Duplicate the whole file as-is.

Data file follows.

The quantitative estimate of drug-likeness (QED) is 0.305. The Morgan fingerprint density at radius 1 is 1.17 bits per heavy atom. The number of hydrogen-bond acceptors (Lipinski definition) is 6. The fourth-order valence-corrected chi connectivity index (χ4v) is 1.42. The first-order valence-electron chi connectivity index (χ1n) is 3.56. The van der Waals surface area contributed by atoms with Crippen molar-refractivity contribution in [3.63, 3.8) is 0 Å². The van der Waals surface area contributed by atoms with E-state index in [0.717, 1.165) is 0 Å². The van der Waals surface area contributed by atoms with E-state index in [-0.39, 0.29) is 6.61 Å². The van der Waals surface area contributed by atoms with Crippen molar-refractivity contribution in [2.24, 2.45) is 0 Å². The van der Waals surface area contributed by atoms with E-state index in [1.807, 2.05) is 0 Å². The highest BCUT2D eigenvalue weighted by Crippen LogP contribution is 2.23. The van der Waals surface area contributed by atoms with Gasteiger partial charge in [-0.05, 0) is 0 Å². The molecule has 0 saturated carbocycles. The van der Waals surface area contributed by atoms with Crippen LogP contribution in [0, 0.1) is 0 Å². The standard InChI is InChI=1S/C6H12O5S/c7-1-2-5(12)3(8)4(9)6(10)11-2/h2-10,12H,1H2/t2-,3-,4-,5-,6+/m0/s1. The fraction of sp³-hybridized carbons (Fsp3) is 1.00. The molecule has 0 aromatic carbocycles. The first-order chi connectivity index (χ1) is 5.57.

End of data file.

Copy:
The quantitative estimate of drug-likeness (QED) is 0.305. The Morgan fingerprint density at radius 1 is 1.17 bits per heavy atom. The number of hydrogen-bond acceptors (Lipinski definition) is 6. The fourth-order valence-corrected chi connectivity index (χ4v) is 1.42. The first-order valence-electron chi connectivity index (χ1n) is 3.56. The van der Waals surface area contributed by atoms with Crippen molar-refractivity contribution in [3.63, 3.8) is 0 Å². The van der Waals surface area contributed by atoms with E-state index in [0.717, 1.165) is 0 Å². The van der Waals surface area contributed by atoms with E-state index in [-0.39, 0.29) is 6.61 Å². The van der Waals surface area contributed by atoms with Crippen molar-refractivity contribution in [2.24, 2.45) is 0 Å². The van der Waals surface area contributed by atoms with E-state index in [1.807, 2.05) is 0 Å². The highest BCUT2D eigenvalue weighted by Crippen LogP contribution is 2.23. The van der Waals surface area contributed by atoms with Gasteiger partial charge in [-0.05, 0) is 0 Å². The molecule has 0 saturated carbocycles. The van der Waals surface area contributed by atoms with Crippen LogP contribution in [0, 0.1) is 0 Å². The standard InChI is InChI=1S/C6H12O5S/c7-1-2-5(12)3(8)4(9)6(10)11-2/h2-10,12H,1H2/t2-,3-,4-,5-,6+/m0/s1. The fraction of sp³-hybridized carbons (Fsp3) is 1.00. The molecule has 0 aromatic carbocycles. The first-order chi connectivity index (χ1) is 5.57.